Whiteness in the PETE curriculum… prompted by the question generated by a student movement ‘why is my curriculum white?’, we examine the construction of curriculum on two PETE courses.

PE textbooks and children’s colouring books

Data collection and analysis is all complete for both elements (one on PE textbooks, one on colouring books) of this project so it is just (‘just’!) about editing and refining the text of both papers and ensuring sufficient theoretical basis and educational implications. I presented this work at BERA in September 2016 and more in depth in a research seminar at York St John in December 2016.

Student journeys: narratives in student experience

Over two academic years we are collecting interviews with Level 4 and 5 students on their journeys (geographical and metaphorical) to and through university to understand more about their dreams and intentions in coming to university and succeeding. We have carried out some interviews and observations and will be inviting participants to engage collaboratively in developing teaching and learning changes.

Announcing new project: Student Journeys: What is it like being a student?

Scholarship on social justice in education prompts questions concerning the purpose and culture of educational organisations that might (unknowingly) work to exclude some individuals or groups and furthermore that contemporary approaches to student recruitment and course design can result in alienation for students from learning. We propose to consider how we might contribute to creating and maintaining socially just learning environments and experiences for our students, paying attention to how the hidden curriculum within existing structures of teaching and learning, indeed, within the geographical and cultural spaces of higher education, might affect students’ approaches to their learning and their experiences across the campus.

While debating the challenges of engaging and retaining students in their learning, University of Bedfordshire staff were aware that we have limited knowledge of how our increasingly diverse body of students holistically experience and understand University life (both the more ‘formal’ teaching strategies and curriculum executed by the instructor/University and ‘informal’ extra-curricular activities and spaces engaged by students), and the diverse role Higher Education plays in their lives. UoB students in the department of Sport Science and Physical Activity are diverse in terms of ethnicity, socio-economic status and geographical origin. We also recruit a number of ‘non-traditional’ students through widening participation. A number of students choose to remain living at home, commuting daily to the University.  Additionally, some of the sport courses have a heavy weighting towards male students, which can affect the experiences and retention of female students.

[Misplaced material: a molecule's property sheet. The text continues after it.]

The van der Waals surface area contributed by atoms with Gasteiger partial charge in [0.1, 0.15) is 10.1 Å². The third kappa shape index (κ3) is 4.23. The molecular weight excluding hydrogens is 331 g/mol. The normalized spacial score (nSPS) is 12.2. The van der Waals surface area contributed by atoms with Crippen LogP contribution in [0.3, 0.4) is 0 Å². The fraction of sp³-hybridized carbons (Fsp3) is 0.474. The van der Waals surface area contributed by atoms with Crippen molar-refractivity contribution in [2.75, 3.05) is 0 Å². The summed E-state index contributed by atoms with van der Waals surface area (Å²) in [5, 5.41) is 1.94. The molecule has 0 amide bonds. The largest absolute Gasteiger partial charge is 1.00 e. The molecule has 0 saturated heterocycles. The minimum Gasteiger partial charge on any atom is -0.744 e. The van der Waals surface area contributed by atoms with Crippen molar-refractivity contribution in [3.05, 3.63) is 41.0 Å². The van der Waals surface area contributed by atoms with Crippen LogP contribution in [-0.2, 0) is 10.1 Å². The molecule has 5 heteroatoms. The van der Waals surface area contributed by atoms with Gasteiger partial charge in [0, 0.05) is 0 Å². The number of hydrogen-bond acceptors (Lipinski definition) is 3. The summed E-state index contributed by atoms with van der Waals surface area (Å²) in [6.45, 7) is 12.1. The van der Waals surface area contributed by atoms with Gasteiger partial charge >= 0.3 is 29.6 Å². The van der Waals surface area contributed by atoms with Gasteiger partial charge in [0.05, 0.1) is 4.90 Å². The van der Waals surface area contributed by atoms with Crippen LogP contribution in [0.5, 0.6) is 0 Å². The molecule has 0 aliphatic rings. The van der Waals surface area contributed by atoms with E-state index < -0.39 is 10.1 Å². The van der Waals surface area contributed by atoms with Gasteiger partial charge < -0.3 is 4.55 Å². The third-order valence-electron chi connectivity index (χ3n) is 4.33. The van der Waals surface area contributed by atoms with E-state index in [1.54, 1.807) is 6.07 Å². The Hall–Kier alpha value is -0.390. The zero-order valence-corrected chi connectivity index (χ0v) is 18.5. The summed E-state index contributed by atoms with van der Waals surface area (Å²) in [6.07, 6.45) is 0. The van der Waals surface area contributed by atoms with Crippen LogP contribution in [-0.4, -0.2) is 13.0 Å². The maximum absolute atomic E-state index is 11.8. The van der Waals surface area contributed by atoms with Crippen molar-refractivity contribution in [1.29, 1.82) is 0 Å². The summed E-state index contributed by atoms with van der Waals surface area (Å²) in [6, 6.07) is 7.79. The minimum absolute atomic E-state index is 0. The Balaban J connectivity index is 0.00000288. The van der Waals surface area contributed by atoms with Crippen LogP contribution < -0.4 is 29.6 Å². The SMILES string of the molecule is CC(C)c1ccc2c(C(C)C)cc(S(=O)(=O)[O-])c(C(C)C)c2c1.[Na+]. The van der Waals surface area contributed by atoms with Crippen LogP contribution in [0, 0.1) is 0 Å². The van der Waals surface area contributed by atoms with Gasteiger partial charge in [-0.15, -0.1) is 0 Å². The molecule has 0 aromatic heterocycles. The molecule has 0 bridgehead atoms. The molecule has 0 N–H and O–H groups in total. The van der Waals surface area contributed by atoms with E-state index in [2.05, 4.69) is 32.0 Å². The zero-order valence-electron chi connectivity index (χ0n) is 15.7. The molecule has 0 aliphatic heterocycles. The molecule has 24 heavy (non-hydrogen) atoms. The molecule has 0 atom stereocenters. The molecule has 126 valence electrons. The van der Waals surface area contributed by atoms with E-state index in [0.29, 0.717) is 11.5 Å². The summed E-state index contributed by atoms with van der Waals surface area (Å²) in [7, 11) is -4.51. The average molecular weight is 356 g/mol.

Our project therefore is to launch a research programme aimed at exploring, through an innovative ethnographic/qualitative action research approach, a range of our student’s perceptions of, and identification with, their University experiences as understood from their own culturally and socially grounded standpoints.

The research element of the project incorporates multi-method qualitative inquiry among L4 and L5 cohorts and includes insider interviews, focus groups, participant observation and auto-ethnographies to investigate:

  • Student identities: What is it like being a student at UoB?
  • Student journeys: Identify the geographical, cultural and emotional dimensions shaping and defining students ‘Higher Education Journeys’ to, in and around University
  • Student narratives: Understand the holistic role and importance of both ‘formal’ and ‘informal’ University provision in shaping students’ perceptions of, and identification with, their University experiences
  • Teaching and Learning insights: How we can tap into students’ values in order to activate behaviour change toward increased levels of engagement.

Student participants/co-researchers are sought to begin the inquiry and to develop plans for shaping teaching/learning and informal experiences.

If you are a UoB student and would like to be involved, contact: joanne.hill@beds.ac.uk
This project is run by Dr Joanne Hill and Dr Alex Stewart. It is possible thanks to a University of Bedfordshire Teaching and Learning Enhancement Grant.

Listening to ‘during the break’ discussion at conferences

Is what we value about conferences not the scheduled speakers, but the dialogue during question time and in the coffee breaks?